The present paper focuses on the political processes in South Korea after the liberation from Japanese colonialism in August 1945 and before the establishment of the Republic of Korea in August 1948. Due to the division of Korea along the 38 parallel and dislocation of the US and USSR’s occupation forces in South and North Korea respectively the US with support of UN contributed a lot to the establishment of an independent South Korean state but didn’t prejudge the political situation completely. South Korean newspapers, documents on the American and Soviet foreign policy were used to determine a shift of the US strategy toward Korea and a political tactic of South Korean nationalists during transitional period (1945-1948). The preliminary results of the research show that the shift of the US strategy toward establishment a separatist government in South Korea coincided with the separatist tactic of South Korean right wing political groups. South Korean moderates developed a political movement for keeping national unity thus opposing to the rightists. The establishment of an independent South Korean state was a result of the joint efforts of the US and South Korean rightists and extreme right political groups.
The paper deals with an axiological dimension in discourse studies. It presents different theories of values in Russian and European scientific research, focuses on the heuristic potential of values and value studies for discourse analyses. Specifically, the two traditional strategies in political discourse, i.e. identification and out-casting, are analyzed vis-à-vis the category of value. It is contended that values are integrated in discourse, with ‘discourse’ construed as a ‘way of speaking which gives meaning to experiences from a particular perspective’. Values are defined as notions about ideal states of affairs tied to specific social practices as instantiated in their respective discourses in the abovementioned sense. These discourse-specific values, as common-sense, taken-for-granted, notions of excellence, control verbalization processes. An ‘out-group’ is thus always represented textually out of the discourse-driven system of values of an in-group. An in-group system of values pre-frames word choice, attitudes and evaluations in a text/texts, with an out-group system of values being automatically ruled out.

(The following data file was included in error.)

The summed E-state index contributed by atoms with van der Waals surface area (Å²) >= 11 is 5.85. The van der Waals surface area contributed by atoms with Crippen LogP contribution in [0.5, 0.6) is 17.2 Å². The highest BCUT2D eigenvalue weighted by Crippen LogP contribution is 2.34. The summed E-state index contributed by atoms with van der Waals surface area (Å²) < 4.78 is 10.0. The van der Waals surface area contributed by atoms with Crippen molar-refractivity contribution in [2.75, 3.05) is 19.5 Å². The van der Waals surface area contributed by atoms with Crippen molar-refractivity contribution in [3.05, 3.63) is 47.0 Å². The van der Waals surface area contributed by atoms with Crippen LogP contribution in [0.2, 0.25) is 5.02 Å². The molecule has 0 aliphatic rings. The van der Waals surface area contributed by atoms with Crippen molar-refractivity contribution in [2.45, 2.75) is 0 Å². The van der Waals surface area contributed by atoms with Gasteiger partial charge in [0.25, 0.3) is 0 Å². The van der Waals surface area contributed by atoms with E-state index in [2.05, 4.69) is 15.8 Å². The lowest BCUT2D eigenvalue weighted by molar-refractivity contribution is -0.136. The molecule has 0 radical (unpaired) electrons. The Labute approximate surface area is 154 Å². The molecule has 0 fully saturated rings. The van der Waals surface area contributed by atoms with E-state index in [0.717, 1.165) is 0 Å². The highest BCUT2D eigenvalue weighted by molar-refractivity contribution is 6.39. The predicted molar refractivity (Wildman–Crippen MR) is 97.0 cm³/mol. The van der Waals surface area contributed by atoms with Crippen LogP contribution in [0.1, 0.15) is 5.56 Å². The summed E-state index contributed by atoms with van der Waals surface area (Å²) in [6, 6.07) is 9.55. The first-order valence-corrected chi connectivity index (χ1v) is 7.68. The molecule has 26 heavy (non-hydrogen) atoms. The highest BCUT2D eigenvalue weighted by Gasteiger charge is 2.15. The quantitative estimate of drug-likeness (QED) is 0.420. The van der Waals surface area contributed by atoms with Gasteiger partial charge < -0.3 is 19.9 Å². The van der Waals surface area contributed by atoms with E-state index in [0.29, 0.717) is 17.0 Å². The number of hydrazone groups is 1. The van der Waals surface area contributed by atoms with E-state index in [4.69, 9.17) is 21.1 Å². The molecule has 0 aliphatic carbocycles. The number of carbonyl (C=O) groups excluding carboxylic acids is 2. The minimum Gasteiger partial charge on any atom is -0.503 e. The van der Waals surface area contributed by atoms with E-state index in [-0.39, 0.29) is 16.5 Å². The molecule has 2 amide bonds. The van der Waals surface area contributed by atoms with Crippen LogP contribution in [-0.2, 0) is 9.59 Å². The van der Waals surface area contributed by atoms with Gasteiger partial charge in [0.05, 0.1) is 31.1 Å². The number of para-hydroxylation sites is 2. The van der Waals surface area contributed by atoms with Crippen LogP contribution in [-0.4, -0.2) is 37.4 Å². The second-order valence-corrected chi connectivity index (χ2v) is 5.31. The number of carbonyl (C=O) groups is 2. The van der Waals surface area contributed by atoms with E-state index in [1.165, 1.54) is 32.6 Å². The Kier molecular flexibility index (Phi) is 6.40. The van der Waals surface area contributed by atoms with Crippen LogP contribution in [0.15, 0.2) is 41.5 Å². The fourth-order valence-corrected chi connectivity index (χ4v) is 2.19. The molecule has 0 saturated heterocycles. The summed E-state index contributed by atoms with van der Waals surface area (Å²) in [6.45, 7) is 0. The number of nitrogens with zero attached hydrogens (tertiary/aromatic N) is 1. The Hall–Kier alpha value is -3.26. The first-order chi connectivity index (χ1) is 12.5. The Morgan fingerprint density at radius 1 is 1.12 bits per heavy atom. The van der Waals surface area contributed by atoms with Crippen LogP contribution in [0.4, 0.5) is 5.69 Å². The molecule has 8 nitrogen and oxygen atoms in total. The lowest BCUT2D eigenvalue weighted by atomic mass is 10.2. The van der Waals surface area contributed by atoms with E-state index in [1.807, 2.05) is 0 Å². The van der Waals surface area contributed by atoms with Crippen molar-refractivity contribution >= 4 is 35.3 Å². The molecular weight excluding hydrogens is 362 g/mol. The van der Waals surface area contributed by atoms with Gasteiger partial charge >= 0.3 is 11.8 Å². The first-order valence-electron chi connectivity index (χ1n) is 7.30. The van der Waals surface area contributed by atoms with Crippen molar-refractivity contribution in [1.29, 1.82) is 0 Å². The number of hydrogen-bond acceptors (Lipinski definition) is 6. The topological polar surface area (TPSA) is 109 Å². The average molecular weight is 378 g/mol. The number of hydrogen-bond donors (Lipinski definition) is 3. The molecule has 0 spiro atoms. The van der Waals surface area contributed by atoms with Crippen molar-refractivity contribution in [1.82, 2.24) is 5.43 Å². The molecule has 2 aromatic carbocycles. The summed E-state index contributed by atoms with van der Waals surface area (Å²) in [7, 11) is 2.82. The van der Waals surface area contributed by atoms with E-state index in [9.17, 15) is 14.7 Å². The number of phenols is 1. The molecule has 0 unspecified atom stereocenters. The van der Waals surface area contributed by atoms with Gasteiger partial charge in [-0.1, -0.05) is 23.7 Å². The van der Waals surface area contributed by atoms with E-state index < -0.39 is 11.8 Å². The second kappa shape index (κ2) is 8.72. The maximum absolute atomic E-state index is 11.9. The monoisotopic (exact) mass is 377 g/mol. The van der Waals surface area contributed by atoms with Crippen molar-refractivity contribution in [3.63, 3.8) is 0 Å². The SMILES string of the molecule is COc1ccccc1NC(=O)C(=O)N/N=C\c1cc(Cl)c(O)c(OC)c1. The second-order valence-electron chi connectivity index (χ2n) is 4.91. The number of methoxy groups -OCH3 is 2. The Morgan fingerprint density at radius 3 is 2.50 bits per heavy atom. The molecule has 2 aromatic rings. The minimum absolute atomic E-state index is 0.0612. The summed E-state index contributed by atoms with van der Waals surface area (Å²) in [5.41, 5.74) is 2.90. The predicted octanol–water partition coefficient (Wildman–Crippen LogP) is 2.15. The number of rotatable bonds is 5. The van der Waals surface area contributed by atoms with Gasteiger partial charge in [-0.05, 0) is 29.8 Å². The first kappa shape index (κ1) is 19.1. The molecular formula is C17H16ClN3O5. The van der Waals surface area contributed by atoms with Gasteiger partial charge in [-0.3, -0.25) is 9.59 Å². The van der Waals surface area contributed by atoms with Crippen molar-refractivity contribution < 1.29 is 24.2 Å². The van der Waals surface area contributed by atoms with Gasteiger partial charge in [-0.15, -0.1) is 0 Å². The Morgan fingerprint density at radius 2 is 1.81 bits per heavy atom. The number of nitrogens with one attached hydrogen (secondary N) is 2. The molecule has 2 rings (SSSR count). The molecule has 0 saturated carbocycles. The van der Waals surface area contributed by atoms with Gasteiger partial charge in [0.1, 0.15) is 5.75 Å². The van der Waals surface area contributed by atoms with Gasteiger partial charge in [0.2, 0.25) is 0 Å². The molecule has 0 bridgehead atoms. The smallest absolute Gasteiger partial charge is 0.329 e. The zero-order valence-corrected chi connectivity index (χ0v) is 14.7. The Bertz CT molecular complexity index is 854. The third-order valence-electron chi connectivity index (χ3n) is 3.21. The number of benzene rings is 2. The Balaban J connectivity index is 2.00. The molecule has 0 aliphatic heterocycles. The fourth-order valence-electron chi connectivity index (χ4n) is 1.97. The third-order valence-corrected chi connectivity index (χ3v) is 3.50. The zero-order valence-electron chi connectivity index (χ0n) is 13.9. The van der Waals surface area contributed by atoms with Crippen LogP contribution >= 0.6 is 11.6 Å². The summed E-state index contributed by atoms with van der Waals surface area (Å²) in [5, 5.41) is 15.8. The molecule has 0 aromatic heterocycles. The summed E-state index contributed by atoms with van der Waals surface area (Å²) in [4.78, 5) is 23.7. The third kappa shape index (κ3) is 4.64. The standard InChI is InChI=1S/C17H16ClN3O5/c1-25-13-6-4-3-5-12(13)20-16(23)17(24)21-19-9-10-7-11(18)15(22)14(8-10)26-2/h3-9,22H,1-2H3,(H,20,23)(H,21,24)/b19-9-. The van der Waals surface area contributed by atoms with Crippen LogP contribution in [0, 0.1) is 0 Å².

The article raises questions of influence of the western sanctions on the market of real estate in Russia. The most vulnerable segments of the market of real estate are allocated and negative consequences of sanctions for all branches are analyzed. The opinions of experts are given. Alternative options of development of segments of the market are formulated and possible anti-recessionary scenarios are offered.
Why do some countries become democracies, while others move from one nondemocratic regime to another? Post-communist transformations in the countries of the former Soviet Union could be viewed as a “natural experiment” in regime change: the politics of post-Soviet states demonstrate a great diversity. In this article, I present a partial theory of post-Soviet regime change and attempt to explain the outcomes of elite conflicts in post-Soviet states and their consequences for regime change. The account of political transformations in Russia, Ukraine, and Belarus will outline certain common features and peculiarities of regime change in each case and provide several implications for comparative studies of regime change.